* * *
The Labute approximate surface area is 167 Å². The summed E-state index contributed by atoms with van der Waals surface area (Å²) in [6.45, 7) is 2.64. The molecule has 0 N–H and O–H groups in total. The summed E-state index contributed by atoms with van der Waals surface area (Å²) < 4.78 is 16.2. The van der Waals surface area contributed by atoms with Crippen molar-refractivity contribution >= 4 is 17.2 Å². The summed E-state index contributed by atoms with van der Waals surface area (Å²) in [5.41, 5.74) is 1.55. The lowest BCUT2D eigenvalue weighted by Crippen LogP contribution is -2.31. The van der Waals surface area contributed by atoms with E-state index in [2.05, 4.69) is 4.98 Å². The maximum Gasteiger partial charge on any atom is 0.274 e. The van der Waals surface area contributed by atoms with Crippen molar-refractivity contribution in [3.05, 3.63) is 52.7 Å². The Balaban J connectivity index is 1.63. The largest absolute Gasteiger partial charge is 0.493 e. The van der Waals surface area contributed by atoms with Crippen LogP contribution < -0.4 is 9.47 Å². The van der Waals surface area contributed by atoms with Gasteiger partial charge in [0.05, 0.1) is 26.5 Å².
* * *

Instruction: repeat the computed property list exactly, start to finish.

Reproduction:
The Labute approximate surface area is 167 Å². The summed E-state index contributed by atoms with van der Waals surface area (Å²) in [6.45, 7) is 2.64. The molecule has 0 N–H and O–H groups in total. The summed E-state index contributed by atoms with van der Waals surface area (Å²) < 4.78 is 16.2. The van der Waals surface area contributed by atoms with Crippen molar-refractivity contribution >= 4 is 17.2 Å². The summed E-state index contributed by atoms with van der Waals surface area (Å²) in [5.41, 5.74) is 1.55. The lowest BCUT2D eigenvalue weighted by Crippen LogP contribution is -2.31. The van der Waals surface area contributed by atoms with E-state index in [2.05, 4.69) is 4.98 Å². The maximum Gasteiger partial charge on any atom is 0.274 e. The van der Waals surface area contributed by atoms with Crippen molar-refractivity contribution in [3.05, 3.63) is 52.7 Å². The Balaban J connectivity index is 1.63. The largest absolute Gasteiger partial charge is 0.493 e. The van der Waals surface area contributed by atoms with Crippen LogP contribution < -0.4 is 9.47 Å². The van der Waals surface area contributed by atoms with Gasteiger partial charge in [0.05, 0.1) is 26.5 Å².